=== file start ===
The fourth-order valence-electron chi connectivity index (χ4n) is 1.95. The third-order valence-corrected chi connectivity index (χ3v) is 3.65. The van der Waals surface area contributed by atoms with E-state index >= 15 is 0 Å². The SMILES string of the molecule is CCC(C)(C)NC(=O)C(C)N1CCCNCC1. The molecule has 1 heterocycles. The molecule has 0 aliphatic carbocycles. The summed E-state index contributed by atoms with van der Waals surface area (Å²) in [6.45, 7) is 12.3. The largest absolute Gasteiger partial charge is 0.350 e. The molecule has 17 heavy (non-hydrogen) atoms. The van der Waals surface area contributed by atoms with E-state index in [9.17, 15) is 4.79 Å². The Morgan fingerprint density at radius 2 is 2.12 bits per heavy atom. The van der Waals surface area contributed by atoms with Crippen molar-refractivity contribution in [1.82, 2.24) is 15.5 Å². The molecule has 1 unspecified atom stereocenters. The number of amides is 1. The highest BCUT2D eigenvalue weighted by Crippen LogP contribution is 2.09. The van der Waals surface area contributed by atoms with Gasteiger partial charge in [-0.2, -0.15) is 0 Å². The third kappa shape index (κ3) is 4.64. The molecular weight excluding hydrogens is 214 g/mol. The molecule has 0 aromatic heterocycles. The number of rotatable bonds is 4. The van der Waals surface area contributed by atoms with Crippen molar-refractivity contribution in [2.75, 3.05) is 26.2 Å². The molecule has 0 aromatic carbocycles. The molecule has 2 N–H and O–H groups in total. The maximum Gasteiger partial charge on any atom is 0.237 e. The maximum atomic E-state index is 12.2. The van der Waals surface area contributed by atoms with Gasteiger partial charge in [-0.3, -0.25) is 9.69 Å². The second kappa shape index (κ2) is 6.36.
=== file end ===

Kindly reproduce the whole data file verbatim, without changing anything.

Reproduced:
The fourth-order valence-electron chi connectivity index (χ4n) is 1.95. The third-order valence-corrected chi connectivity index (χ3v) is 3.65. The van der Waals surface area contributed by atoms with E-state index >= 15 is 0 Å². The SMILES string of the molecule is CCC(C)(C)NC(=O)C(C)N1CCCNCC1. The molecule has 1 heterocycles. The molecule has 0 aliphatic carbocycles. The summed E-state index contributed by atoms with van der Waals surface area (Å²) in [6.45, 7) is 12.3. The largest absolute Gasteiger partial charge is 0.350 e. The molecule has 17 heavy (non-hydrogen) atoms. The van der Waals surface area contributed by atoms with E-state index in [9.17, 15) is 4.79 Å². The Morgan fingerprint density at radius 2 is 2.12 bits per heavy atom. The van der Waals surface area contributed by atoms with Crippen molar-refractivity contribution in [1.82, 2.24) is 15.5 Å². The molecule has 1 unspecified atom stereocenters. The number of amides is 1. The highest BCUT2D eigenvalue weighted by Crippen LogP contribution is 2.09. The van der Waals surface area contributed by atoms with Gasteiger partial charge in [-0.2, -0.15) is 0 Å². The third kappa shape index (κ3) is 4.64. The molecular weight excluding hydrogens is 214 g/mol. The molecule has 0 aromatic heterocycles. The number of rotatable bonds is 4. The van der Waals surface area contributed by atoms with Crippen molar-refractivity contribution in [2.75, 3.05) is 26.2 Å². The molecule has 0 aromatic carbocycles. The molecule has 2 N–H and O–H groups in total. The maximum Gasteiger partial charge on any atom is 0.237 e. The maximum atomic E-state index is 12.2. The van der Waals surface area contributed by atoms with Gasteiger partial charge in [-0.3, -0.25) is 9.69 Å². The second kappa shape index (κ2) is 6.36.